The TUNEL assay was performed to detect the fragments of genome DNA by using in situ cell death detection kit (Roche, Switzerland). Adipocytes were infected with Ad-Hoxa5 or sh-Hoxa5 for 24 h. Then, adipocytes were trypsinized and suspended in 0.5 mL PBS, and added with 4% (v/v) paraformaldehyde in PBS to fix cells for 30 min at room temperature. Cells were permeabilized with 0.1% TritonX-100 on ice for 2 min and then stained by TUNEL fluorochrome. Cells were observed by using a Nikon TE2000-U microscope and the percentage of positive cells was analyzed with Image J.
Mitochondrial membrane potential (ΔΨm) measurement
Fluorescent probe JC-1 (Beyotime, Nanjing, China) was used to estimate ΔΨm. The experimental procedure was as described previously . Briefly, cells were incubated at 37 °C for 10 min with 5 μg/mL JC-1, then washed twice with PBS. Images were scanned by a fluorescence microscope (Nikon TE2000-U, Japan). The fluorescence intensity was analyzed with Image J. Also, adipocytes were trypsinized and suspended in 0.5 mL PBS for flow cytometer analysis. JC-1 was excited at 488 nm. JC-1 monomer signal (green) was analyzed at 525 nm and JC-1 aggregates signal (red) was analyzed at 590 nm. The ratio of red/green fluorescent intensity was calculated for the level of ΔΨm.
Promoter reporter assay and dual luciferase reporter assay
The Bax promoter sequence was analyzed by using Genomatrix MatInspector. A fragment containing Bax - 5’ sequence -706 bp ~ +267 bp relative to the transcription initiation site was inserted into a pGL3-basic vector (Takara, Dalian, China), named pGL3-Bax. Mutant Bax reporter plasmids were generated using pGL3-Bax plasmid as a template, and a mutagenesis kit (Invitrogen, CA, USA) was used. HEK293T cells were co-transfected with Renilla plasmid, pGL3-basic or pGL3-Bax plasmid (control reporter), and Hoxa5 overexpression plasmid (pc-Hoxa5). Cells were harvested 48 h after transfection and detected using the Dual-Luciferase Reporter assay system (Promega, Madison, WI, USA) .
White adipocytes were prepared for chromatin immunoprecipitation (ChIP) assay using a ChIP assay kit (Abcam, Cambridge, UK) according to the manufacturer’s protocol. Primary antibodies of Hoxa5 (Abcam) or IgG (Abcam) were used. DNA–protein crosslinking complexes were collected, and purified DNA was subjected to qPCR with SYBR green fluorescent dye (Invitrogen, Carlsbad, CA, USA).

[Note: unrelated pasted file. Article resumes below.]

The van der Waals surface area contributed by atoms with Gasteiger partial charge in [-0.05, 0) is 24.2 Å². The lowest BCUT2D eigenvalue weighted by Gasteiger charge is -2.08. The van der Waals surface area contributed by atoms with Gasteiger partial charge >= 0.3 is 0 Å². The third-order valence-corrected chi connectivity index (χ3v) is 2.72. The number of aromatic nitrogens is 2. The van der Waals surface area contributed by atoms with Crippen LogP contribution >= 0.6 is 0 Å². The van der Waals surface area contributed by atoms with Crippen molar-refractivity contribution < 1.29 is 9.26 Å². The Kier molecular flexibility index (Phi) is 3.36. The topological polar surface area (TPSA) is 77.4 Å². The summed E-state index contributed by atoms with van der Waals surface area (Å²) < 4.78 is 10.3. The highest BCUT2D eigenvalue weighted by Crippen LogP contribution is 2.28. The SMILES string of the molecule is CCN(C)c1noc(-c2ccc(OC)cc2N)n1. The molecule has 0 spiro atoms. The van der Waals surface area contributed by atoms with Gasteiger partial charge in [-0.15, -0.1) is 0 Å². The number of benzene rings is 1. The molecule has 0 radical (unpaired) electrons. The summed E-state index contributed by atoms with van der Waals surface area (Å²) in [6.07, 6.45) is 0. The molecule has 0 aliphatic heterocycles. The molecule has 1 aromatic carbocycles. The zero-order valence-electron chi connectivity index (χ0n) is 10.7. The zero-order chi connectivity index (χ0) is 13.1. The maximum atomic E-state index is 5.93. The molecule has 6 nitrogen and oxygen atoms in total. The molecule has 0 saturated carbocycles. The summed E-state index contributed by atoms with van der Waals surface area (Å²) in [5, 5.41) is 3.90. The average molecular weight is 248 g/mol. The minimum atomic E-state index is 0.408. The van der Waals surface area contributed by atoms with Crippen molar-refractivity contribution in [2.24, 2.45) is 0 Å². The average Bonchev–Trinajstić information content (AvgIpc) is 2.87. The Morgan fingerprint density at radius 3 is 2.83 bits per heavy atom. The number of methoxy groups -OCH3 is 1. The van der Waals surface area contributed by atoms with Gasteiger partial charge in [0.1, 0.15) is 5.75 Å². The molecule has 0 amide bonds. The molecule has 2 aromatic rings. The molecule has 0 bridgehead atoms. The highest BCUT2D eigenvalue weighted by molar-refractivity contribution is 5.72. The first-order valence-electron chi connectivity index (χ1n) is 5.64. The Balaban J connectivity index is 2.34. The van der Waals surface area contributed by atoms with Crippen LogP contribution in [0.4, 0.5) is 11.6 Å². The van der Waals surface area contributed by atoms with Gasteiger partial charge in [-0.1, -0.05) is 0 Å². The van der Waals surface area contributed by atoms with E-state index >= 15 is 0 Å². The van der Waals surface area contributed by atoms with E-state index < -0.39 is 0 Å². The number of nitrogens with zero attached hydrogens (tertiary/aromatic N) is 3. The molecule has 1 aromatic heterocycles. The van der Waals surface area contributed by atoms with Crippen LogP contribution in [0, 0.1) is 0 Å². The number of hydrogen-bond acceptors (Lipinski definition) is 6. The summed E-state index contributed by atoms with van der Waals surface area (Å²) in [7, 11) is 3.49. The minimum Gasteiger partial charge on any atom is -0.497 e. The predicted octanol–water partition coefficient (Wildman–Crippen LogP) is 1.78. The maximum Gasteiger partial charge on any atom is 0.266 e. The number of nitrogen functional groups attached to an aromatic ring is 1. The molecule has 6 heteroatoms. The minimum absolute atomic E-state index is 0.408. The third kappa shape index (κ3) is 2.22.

Real-time quantitative PCR analysis
Total RNA was extracted from adipose tissues (iWAT and iBAT) or white adipocytes using TRIpure Reagent kit (Takara, Dalian, China) according to the manufacturer’s instructions. 500 ng of total RNA was reverse transcribed using M-MLV reverse transcriptase kit (Takara, China). Primers were designed by Premier 5.0 and were synthesized by Invitrogen (Table 1, Shanghai, China). Real-time PCR amplification was performed in 25 μL reaction system containing specific primers and SYBR Premix (Vazyme, Nanjing, China) under specific amplification conditions. Amplification reactions were carried out in the ABI StepOne plusTM RT-PCR System (Carlsbad, CA). The levels of mRNA were normalized to Gapdh. 2−ΔΔCt method was used to analyze the data.
Table 1: Primers for real-time quantitative PCR
Primer sequences (5′ to 3′)
Western blot analysis
Protein from white adipocytes or white adipose tissue was extracted using lysing buffer. Protein concentration was determined using BCA Protein Assay kit (Beyotime, Nanjing, China). The experimental procedure was as described previously . Briefly, Protein samples (30 μg) were separated by SDS-PAGE and transferred to PVDF nitrocellulose membranes (Millipore, USA), and blocked with 5% Skim Milk Powder/Tween 20/TBST at room temperature for 2 h. Then, primary antibodies against Bcl-2 (bs1511), Cleaved Caspase-9 (bs7070), Cleaved Caspase-3 (bs7004), Gapdh (ap0063), β-actin (ap0060) (Bioworld, CA, USA), Hoxa5 (ab140636), Bax (ab32503), Cytochrome C (ab53056), Akt (ab8805), p-AktSer473 (ab81283), mTOR (ab87540), p-mTORC1Ser2448(ab137133), and S6K1 (ab9366), p-S6K1Thr389 (ab2571) (Abcam, Cambridge, UK) were used to incubate the membranes at 4 °C overnight and the appropriate HRP-conjugated secondary antibodies (Boaoshen, China) were used for 2 h at room temperature. Akt phosphorylation-specific inhibitor MK2206 and mTORC1 inhibitor rapamycin were purchased from Selleck Chemical (USA). Proteins were visualized using chemiluminescent peroxidase substrate (Millipore, USA), and then the blots were quantified using ChemiDoc XRS system (Bio-Rad, USA).
Statistical analyses were performed using SAS v8.0 (SAS Institute, Cary, NC). Data were analyzed using one-way ANOVA procedure. Comparisons among individual means were made by Fisher’s least significant difference (LSD). Data are presented as mean ± SEM. P < 0.05 was considered to be significant.
CONFLICTS OF INTEREST
The authors declare that no conflicts of interest exists.
This work was supported by Major National Scientific Research Projects (2015CB943102) and National Nature Science Foundation of China (31572365).